neck, and ask him to play with you. Love him ; 
for love sometimes is meat, and drink, and cloth- 
ing. You can love all the sad and sorrowful. 
Then never say, that you " have nothing to give." 



Offspring of Blood Uelations.— Tbe fol- 
lowing circular appears in the March number of 
the Western .Tournnl of Medicine and Surgery. 
with a request by the editors that it be copied 
into the other Medical Journals of the country. 
The subject is a most important one — it has boon 
frequently alluded to in the pages of this journal 
—and we cheerfully give place to Dr. Bartlett's 
circular, which we hope will receive the attention 
it deserves.— Boston Med. and Surg. Journal. 
, Circular. — My attention has recently been 
directed to the defects in tho offspring of parents 
related by consanguinity. So frequent and seri- 
ous have the ill results of tho intermarriage' of 
blood-relations been found, that I doem it philan- 
thropic to prepare a report on the subject, with a 
view to leading to legislative action on the sub- 
ject. That my report may be as full and satis- 
factory as possible, I have to beg of physicians or 
others the favor of sending me histories of such 
cases as may have fallen under their observation. 

The following questions, I believe, cover every 
point of interest in each case. To prevent eon- 
fusion, the names of the parties, or their initials, 
should be given, though, of course, these will be 
suppressed in the report : 

How many instances of intermarriage among 
blood-relations have you known 1 

In how many of these were the offsprine per- 
fect ? t & f 

What was the state of health of each parent ?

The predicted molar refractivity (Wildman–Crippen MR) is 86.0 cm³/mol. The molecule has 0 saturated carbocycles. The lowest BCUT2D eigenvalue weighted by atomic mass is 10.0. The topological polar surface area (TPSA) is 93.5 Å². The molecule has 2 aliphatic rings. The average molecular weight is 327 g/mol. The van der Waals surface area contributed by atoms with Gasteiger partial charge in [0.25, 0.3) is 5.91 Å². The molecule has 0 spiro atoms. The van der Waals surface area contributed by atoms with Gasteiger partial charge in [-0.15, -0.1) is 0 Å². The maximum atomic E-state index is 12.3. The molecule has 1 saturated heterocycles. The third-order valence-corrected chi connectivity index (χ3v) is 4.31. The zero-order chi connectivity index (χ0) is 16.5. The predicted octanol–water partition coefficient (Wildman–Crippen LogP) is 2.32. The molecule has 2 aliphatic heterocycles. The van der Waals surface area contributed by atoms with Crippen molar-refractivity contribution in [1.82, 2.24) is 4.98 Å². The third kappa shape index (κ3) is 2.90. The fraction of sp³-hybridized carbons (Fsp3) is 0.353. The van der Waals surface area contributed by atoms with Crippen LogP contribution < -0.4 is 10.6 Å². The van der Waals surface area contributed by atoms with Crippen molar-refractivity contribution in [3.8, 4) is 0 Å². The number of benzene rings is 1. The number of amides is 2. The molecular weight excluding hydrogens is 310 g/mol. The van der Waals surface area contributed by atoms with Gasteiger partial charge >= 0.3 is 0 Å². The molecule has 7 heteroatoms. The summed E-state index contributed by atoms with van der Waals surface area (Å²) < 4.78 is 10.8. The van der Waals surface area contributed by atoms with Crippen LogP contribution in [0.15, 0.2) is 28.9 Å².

Had the mother borne children previously 1 If 
so, were the first children of her relative inferior 
to the latter ones 1 

Did the paiems reoerrfrvTe one another? that is, 
had they the same peculiarity of form, manner, 
mode of thought, (complexion,) &c. 1 

Have the parents, in any case, been the offspring 
of blood-relations 1 

How many children followed the union > How 
many of them were idiotic, epileptic, rachitic, or 
deaf? If none were so, what is the absolute and 
relative cleverness (intelligence) of each? 

In cases where the offspring have grown up, is 
there any tendency to insanity, epilepsy, or any 
similar disorder ? 

Has the mother of imperfect offspring married 
again ? If so, what is the character of the chil- 
dren by this union ? 

John Bartlett, M. D. 

Louisville, Ky., March 10, 1S55, 



Mourning of the Plants, 

Why quivers the aspen when not a breath dis 
turbs the summer heat ? Whilst other trees are 
enjoying repose, and affording the blessings of 
shade, it aloue knows no rest 1 

Pride was its banc ! 

Atthatdread hourwhenour Redeemer suffered, 
the sun hid its light, and all nature quailed. 

The wild beasts of tho forest, cowered in their 

dens; not a bird twittered ; not an insect buzzed 

or chirped ; the voice of the breeze was hushed 

in the sultry air, and men awaited in alarm the 

\ great event. 

Tho trees, shrubs and flowers felt theawfulnoss 
of that hour, and sympathized with each other 
upon it in their own mysterious language. 

The lofty cedar of Lebanon (Pinus Cedrui) 
rustled forth a melancholy sound, and clothed its 
branches in deeper green, in sign of mourning. 

'Alas! all is now over!" gently murmured 
tho Sattx Babylonica, and swept the Euphrates 
with its mourning branches. 

The vine dresser in his vineyard, saw that the 
vine wept ; hence, when its fruit was gathered, he 
called the produce Ltichramai CkrUtx. 

A balmy fragrance arose on the Golgotha; the 
Hesptris Trislis (sweet-smelling night-stock) 
offered it up. to refresh the suffering Son of man. 

The Iris Susiana said to the cypress, "from 
this day will I attire myself in a garb of mourn- 
ing." " And I," replied the cypress, " will hence- 
forth take up my abode among the tombs, in 
memory of this hour." 

A form flitted through the gloom — it was At- 
taroth, the angel of death, on his way to the 
cross ; and when a voice was heard to exclaim — 
'• My God, my God, why hast Thou forsaken 
me?" every branch, leaf and flower trembled. 

The Po/ndus alone, a tall, proud tree, stood 
unmoved on the Golgotha. 

" What are thy sufferings to us?" it cried, "we